When he’s not out living the good life and allegedly escorting young ladies home in their Volkswagen Beetles, Wayne Rooney has carved out a pretty decent career for himself as a professional footballer.
And if you are in the habit of making yourself aware of your own mortality as time hurtles on unabated, you might like to know that he made his professional debut for Everton almost 15 years ago to the day!
Yes, Rooney strode onto the Goodison Park turf like a hair-topped potato in October 2002 – five days shy of his seventeenth birthday, and boy what a debut it was.
Up against the unbeaten Arsenal (this was just prior to their Invincibles season, but not a million miles away), the sixteen-year-old picked up a wayward pass from Thomas Gravesen and plucked it out of the sky. Watched on by footballing heavyweights such as Pascal Cygan, Li Tie and Tomas Radzinski, Rooney curled a stunning shot into the top left-hand corner of the net – leaving David Seaman and his ponytail groping flaccidly at thin air.
On that day, a man became a boy. Here’s the video to remind us all of Wayne Rooney’s coming of age moment:
Fifteen years later and Rooney is still turning out as a rather-less-sprightly 31-year-old, and as befitting his ‘veteran’ status we thought we’d look back at the three best moments of his career to date:
THAT Manchester United Debut
It’s easy to forget that Wayne Rooney signed for Manchester United aged just 18; an age where most adolescents are picking spots and plucking up the courage to ask somebody else to ask out the girl they fancy while they hide coquettishly in the nightclub toilet.
But if there’s one thing that young Wazza specialised in, it was delivering quality debut performances….this one did not disappoint.
Fenerbahce were the opponents, Old Trafford was the venue and, not for the last time, the home faithful were on their feet applauding their hero before very long.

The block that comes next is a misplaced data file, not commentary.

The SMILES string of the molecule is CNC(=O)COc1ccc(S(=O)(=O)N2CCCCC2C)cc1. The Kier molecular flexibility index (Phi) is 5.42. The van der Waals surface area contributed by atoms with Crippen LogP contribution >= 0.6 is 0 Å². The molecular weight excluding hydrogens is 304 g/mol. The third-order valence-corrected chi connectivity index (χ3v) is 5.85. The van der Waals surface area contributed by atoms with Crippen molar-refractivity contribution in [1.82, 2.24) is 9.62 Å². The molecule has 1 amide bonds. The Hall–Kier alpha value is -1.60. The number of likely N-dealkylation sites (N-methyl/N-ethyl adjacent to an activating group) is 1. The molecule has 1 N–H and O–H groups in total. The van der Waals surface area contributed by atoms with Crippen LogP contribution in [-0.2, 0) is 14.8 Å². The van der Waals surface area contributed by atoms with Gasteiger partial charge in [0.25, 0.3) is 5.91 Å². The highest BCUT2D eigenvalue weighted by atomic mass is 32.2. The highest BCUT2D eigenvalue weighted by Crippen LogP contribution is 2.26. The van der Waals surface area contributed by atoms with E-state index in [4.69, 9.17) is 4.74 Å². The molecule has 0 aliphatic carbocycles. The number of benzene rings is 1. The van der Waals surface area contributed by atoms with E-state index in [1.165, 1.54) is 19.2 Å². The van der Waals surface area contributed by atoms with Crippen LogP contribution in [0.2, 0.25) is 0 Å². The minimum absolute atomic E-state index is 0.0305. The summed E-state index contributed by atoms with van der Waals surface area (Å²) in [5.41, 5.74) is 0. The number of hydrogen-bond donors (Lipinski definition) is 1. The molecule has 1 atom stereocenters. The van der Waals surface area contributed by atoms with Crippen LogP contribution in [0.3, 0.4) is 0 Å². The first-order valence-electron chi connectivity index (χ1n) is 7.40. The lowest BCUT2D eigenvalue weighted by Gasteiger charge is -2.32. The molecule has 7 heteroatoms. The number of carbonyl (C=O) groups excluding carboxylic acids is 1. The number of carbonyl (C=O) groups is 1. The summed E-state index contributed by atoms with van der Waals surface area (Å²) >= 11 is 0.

He scored not once, not twice but thrice – the third a delicious free-kick curled just beyond the desperate dive of Rustu. Not bad for your first 37 minutes wearing the famous red shirt.
— MUFC Republik (@MUFCRepublik) July 6, 2013
Observer writer Paul Hayward summed up Rooney’s United debut perfectly:
“No one has seen anything resembling Wayne Rooney’s Manchester United debut before…nothing in the dusty language of record books does justice to an 18-year-old who changed hands for £27 million while nursing a foot injury and announced his return by hitting a 37-minute hat-trick in his first game in a United shirt. In front of 67,128 people. In the Champions League.”
It’s one thing scoring against your ‘noisy neighbours’, it’s quite another to defy gravity and score one of the greatest goals the Premier League has ever seen.
But that’s exactly what Roo did in the 2010/11 campaign as United overcame their city rivals to move seven points clear at the top of the table.
At this point City were described as ‘noisy’ as they were just beginning to make waves following their sugar daddy cash investment, but Rooney and his teammates were in no mood to be swept aside.
The goal itself is a thing of beauty – a perfect overhead kick from a cross curling away from goal – and it is one that even if he plays until he’s 50, Rooney will surely ever surpass.
A Star is Born
It’s been a bit of a mixed bag for Wayne Rooney in an England shirt. While the team at large has rarely achieved anything of note, his personal journey as an international football has been remarkable. He is now his country’s all-time leading goalscorer, and that record could last for decades to come.
It all started for Rooney as a Three Lions player at Euro 2004 – and what a tournament he had. He bagged a brace against Switzerland in his country’s second group game, before tearing Croatia apart in the last; netting another two and looking like one of the finest young talents England has ever produced.
It turned pretty sour from that point on, as Rooney broke a bone in his foot in the quarter final against Portugal and England were knocked out on penalties. But anybody who saw the 18-year-old’s performances – especially against Croatia – knew they had witnessed something truly special.
The early signs suggest that Rooney’s present employer, Everton, are going to endure a tough season, and it would be a shame if Wazza bowed out on a low ebb after a sparkling career that has made this writer feel positively ancient recalling it.
But players of Rooney’s class and stature are worth their weight in gold, and there’s no doubt that England’s squad at World Cup 2018 would be boosted by having an experienced head like his in Russia.
You can find quotes of 12/1 on Gareth Southgate recalling the now-retired Rooney to his squad in 2018, and we dare say that might be worth a few pennies of your hard earned.